The finance ministry is expected to come out with a single volume economic survey for 2021-22 projecting a growth of around 9 per cent for the next financial year.
The survey, which is tabled in Parliament by the finance minister ahead of the union budget, is being prepared by principal economic advisor and other officials in absence of the chief economic advisor (CEA), who traditionally is the main architect of the document.
Even the first economic survey of the Modi government presented by the then finance minister Arun Jaitley in July 2014 was prepared by senior economic advisor Ila Patnaik.
At that time the post of CEA was vacant following the appointment of Raghuram Rajan as governor of Reserve Bank of India (RBI). Later, Arvind Subramanian moved in as CEA in October 2014.
Arvind Subramanian’s successor K V Subramanian completed his three-year term as CEA on December 6 last year. The government has already initiated the process for appointing CEA who is a secretary rank official attached to the finance ministry.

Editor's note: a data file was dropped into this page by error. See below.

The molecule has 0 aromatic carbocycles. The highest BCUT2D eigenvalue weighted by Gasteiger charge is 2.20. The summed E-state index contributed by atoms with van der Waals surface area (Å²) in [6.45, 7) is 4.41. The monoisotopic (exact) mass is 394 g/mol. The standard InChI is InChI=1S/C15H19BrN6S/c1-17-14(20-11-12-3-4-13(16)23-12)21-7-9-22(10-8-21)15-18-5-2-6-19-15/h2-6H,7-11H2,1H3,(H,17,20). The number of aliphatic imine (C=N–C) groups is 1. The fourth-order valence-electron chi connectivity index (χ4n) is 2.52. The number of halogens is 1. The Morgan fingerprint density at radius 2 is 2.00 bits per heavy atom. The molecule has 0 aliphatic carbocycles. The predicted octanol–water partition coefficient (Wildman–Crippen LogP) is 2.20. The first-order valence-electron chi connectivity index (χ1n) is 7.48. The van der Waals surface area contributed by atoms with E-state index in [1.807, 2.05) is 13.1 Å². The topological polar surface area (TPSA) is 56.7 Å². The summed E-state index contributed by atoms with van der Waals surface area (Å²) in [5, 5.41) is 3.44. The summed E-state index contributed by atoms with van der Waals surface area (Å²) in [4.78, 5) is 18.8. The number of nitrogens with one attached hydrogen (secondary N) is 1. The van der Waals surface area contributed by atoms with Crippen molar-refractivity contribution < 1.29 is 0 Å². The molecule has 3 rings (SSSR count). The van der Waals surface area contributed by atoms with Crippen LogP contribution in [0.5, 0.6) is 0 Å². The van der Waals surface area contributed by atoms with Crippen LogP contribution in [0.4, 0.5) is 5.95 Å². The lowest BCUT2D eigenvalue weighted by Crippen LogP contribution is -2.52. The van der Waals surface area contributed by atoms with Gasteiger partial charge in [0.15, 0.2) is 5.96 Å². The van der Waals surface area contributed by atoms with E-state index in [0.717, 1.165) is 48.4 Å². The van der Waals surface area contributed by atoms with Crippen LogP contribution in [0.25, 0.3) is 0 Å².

The economy, as per the advance estimates of the National Statistical Office (NSO), is expected to record a growth of 9.2 per cent during the current fiscal, which is a tad lower than 9.5 per cent projected by the RBI.
On account of the outbreak of Covid-19 and subsequent nation-wide lockdown to check the spread of the virus, the economy contracted by 7.3 per cent during 2020-21. The impact of virus on the economy was comparatively less during the current financial year as the lockdowns were local in nature and did not cause large-scale disruption in economic activity.
The survey is expected to project a growth of about 9 per cent for the next financial year, experts said citing base effect.
As per the recent report of the World Bank, India is projected to grow at 8.7 per cent while India Ratings and Research said it expects India’s gross domestic product (GDP) to grow 7.6 per cent on-year in FY23.
As per ICRA report, the country’s real GDP is likely to maintain a 9 per cent growth rate in fiscal 2022 and 2023 amid concerns over the Omicron variant of Covid.
The economic survey 2020-21, released in January last year, had projected GDP growth of 11 per cent during the current financial year ending March 2022.
The survey had said growth will be supported by supply-side push from reforms and easing of regulations, push for infrastructural investments, boost to manufacturing sector through the production-linked incentive (PLI) schemes, recovery of pent-up demand, increase in discretionary consumption subsequent to rollout of vaccines and pick up in credit given adequate liquidity and low interest rates.
Waiting For A Big SCOOP